The native brook trout streams in the Shenandoah National Park are extremely low and are getting warm (around 65 degrees). Therefore the trout are very wary and not feeding as actively as they would in the spring time. Wade very carefully and hide your approach so that you do not spook the trout. An effective tactic to catch challenging trout in mountain streams is to fish a Murray's Purple Dun (that I discussed in last weeks report) with a Mr. Rapidan Soft Hackle (Olive) Nymph size 16 on an 18-inch dropper below it. Fish this upstream dead drift to cover the whole pool. The Mr. Rapidan Ant size 18 and Murray's Flying Beetle size 16 are also effective fished on a 6X or 7X Murray's Classic Hand Tied Knotted Leader.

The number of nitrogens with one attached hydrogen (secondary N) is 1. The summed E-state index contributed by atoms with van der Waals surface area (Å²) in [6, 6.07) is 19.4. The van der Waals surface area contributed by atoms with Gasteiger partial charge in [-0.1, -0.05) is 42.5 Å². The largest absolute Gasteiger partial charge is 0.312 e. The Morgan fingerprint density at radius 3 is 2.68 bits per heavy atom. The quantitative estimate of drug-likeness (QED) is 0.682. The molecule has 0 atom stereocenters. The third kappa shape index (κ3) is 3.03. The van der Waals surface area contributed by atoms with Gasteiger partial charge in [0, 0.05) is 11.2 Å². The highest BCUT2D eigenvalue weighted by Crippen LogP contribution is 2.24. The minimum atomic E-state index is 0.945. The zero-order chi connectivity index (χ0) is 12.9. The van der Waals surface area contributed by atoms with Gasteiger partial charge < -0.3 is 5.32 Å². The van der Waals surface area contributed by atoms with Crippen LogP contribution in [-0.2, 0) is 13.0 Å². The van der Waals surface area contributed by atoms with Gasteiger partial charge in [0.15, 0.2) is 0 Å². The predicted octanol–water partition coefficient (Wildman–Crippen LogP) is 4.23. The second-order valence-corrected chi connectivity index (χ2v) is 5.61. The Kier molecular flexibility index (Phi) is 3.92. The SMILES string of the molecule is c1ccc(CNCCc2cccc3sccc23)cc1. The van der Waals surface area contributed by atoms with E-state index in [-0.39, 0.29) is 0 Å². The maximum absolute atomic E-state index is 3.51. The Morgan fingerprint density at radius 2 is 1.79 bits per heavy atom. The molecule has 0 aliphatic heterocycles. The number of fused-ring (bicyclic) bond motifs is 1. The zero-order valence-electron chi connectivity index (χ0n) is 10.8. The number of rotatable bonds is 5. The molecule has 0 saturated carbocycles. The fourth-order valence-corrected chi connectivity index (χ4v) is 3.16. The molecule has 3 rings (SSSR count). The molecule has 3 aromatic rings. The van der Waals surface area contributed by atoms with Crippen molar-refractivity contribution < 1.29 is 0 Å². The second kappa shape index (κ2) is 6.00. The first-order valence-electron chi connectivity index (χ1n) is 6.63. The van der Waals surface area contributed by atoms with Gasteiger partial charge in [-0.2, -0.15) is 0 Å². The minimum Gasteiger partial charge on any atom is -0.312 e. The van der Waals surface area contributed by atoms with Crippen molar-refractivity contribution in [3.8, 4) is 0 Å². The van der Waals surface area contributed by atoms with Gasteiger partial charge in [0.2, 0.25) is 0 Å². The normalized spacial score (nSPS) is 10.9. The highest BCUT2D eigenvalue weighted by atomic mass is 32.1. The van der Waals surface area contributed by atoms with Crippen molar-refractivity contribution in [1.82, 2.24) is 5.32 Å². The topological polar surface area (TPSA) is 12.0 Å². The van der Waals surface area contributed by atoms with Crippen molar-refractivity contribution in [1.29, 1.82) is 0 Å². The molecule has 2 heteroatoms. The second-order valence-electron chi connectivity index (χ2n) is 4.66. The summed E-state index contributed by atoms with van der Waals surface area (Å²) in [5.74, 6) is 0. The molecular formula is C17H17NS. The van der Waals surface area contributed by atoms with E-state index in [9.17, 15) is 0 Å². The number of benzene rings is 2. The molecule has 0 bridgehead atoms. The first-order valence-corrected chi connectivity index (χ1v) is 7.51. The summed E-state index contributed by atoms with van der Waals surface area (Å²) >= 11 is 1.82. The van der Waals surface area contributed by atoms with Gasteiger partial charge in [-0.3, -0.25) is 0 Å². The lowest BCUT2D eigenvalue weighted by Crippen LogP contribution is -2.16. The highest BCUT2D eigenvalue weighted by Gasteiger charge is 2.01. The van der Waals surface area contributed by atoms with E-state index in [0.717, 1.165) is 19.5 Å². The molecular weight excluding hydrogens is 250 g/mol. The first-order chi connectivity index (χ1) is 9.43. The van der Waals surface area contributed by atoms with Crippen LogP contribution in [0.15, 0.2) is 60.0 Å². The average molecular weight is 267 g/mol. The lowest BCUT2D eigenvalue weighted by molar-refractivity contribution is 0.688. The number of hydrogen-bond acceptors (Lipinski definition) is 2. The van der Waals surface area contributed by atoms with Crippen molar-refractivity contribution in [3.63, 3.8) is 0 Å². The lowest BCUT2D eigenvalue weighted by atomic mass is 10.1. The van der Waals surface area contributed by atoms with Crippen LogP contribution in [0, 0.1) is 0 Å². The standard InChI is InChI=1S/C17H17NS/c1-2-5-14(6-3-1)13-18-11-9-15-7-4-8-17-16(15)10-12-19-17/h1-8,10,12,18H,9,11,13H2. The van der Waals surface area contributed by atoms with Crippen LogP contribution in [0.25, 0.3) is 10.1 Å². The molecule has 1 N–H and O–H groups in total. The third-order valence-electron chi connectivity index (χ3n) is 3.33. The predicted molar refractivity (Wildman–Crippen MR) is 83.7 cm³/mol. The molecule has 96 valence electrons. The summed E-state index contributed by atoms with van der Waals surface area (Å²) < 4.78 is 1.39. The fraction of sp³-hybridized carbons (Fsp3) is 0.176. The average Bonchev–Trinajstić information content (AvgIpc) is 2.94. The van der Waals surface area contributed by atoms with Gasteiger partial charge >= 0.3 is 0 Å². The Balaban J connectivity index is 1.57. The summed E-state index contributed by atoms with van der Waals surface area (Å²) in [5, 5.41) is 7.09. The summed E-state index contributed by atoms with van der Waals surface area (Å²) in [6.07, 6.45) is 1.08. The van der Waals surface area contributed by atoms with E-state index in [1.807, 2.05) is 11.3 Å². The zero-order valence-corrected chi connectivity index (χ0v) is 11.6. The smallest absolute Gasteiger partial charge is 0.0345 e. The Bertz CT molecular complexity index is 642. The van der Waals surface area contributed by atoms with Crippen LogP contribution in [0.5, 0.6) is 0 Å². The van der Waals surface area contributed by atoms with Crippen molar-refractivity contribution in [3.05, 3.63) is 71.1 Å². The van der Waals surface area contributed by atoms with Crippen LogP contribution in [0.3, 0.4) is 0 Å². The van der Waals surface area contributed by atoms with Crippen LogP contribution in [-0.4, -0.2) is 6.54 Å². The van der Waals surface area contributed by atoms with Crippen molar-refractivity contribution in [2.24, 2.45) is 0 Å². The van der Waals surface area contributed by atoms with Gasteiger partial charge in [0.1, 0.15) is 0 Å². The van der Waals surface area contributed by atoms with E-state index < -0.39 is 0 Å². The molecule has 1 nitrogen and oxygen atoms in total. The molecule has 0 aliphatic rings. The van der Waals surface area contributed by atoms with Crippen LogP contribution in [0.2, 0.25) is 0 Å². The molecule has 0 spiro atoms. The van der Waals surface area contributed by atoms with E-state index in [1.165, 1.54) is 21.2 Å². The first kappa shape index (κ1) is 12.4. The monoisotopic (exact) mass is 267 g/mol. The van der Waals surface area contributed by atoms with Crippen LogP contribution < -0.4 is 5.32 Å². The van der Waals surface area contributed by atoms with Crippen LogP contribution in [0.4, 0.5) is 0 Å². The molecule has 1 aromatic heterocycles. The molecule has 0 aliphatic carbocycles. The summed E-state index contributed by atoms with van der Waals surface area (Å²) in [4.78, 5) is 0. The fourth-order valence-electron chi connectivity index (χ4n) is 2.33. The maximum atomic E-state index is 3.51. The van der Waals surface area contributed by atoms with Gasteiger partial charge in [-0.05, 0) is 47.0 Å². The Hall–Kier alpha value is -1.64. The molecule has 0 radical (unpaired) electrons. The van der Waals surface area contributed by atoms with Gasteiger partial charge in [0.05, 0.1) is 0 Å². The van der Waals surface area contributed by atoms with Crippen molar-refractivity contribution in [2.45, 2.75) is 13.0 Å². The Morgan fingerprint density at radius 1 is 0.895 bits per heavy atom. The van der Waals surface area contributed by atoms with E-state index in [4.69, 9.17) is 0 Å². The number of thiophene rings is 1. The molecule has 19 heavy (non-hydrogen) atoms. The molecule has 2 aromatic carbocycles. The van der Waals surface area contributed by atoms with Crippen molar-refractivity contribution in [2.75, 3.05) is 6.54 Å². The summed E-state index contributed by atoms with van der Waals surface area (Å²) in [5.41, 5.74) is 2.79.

For more information on the Shenandoah National Park streams including access--see my book Trout Fishing in the Shenandoah National Park. At this time of year I would use the reference in my book to fish White Oak, Hughes, and the Rose River as they carry more water than the other streams.